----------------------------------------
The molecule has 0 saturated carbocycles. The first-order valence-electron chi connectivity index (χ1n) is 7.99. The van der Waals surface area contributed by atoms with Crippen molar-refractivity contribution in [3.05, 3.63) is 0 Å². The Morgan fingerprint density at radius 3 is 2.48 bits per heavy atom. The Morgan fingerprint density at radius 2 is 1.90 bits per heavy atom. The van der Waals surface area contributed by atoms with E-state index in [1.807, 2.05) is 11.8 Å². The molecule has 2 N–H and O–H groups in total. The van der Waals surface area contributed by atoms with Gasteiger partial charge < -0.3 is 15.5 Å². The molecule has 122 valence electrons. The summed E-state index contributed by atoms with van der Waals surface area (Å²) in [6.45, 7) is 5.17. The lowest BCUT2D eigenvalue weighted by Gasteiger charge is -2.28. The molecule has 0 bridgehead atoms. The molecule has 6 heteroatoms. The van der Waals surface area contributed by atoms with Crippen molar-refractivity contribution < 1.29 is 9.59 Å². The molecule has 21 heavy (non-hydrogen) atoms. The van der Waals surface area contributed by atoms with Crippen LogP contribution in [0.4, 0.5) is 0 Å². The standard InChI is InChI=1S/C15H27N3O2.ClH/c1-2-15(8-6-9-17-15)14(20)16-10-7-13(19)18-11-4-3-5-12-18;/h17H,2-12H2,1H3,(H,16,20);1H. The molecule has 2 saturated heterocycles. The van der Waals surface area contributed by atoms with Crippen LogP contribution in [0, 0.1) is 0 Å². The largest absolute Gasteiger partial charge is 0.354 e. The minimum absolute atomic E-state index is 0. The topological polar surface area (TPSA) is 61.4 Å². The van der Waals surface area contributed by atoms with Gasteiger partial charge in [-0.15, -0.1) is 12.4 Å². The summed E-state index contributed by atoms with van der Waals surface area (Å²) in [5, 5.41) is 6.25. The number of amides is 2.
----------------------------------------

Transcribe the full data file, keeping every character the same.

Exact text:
The molecule has 0 saturated carbocycles. The first-order valence-electron chi connectivity index (χ1n) is 7.99. The van der Waals surface area contributed by atoms with Crippen molar-refractivity contribution in [3.05, 3.63) is 0 Å². The Morgan fingerprint density at radius 3 is 2.48 bits per heavy atom. The Morgan fingerprint density at radius 2 is 1.90 bits per heavy atom. The van der Waals surface area contributed by atoms with E-state index in [1.807, 2.05) is 11.8 Å². The molecule has 2 N–H and O–H groups in total. The van der Waals surface area contributed by atoms with Gasteiger partial charge < -0.3 is 15.5 Å². The molecule has 122 valence electrons. The summed E-state index contributed by atoms with van der Waals surface area (Å²) in [6.45, 7) is 5.17. The lowest BCUT2D eigenvalue weighted by Gasteiger charge is -2.28. The molecule has 0 bridgehead atoms. The molecule has 6 heteroatoms. The van der Waals surface area contributed by atoms with Crippen molar-refractivity contribution < 1.29 is 9.59 Å². The molecule has 21 heavy (non-hydrogen) atoms. The van der Waals surface area contributed by atoms with Crippen LogP contribution in [0.4, 0.5) is 0 Å². The standard InChI is InChI=1S/C15H27N3O2.ClH/c1-2-15(8-6-9-17-15)14(20)16-10-7-13(19)18-11-4-3-5-12-18;/h17H,2-12H2,1H3,(H,16,20);1H. The molecule has 2 saturated heterocycles. The van der Waals surface area contributed by atoms with Crippen LogP contribution in [0, 0.1) is 0 Å². The largest absolute Gasteiger partial charge is 0.354 e. The minimum absolute atomic E-state index is 0. The topological polar surface area (TPSA) is 61.4 Å². The van der Waals surface area contributed by atoms with Gasteiger partial charge in [-0.15, -0.1) is 12.4 Å². The summed E-state index contributed by atoms with van der Waals surface area (Å²) in [5, 5.41) is 6.25. The number of amides is 2.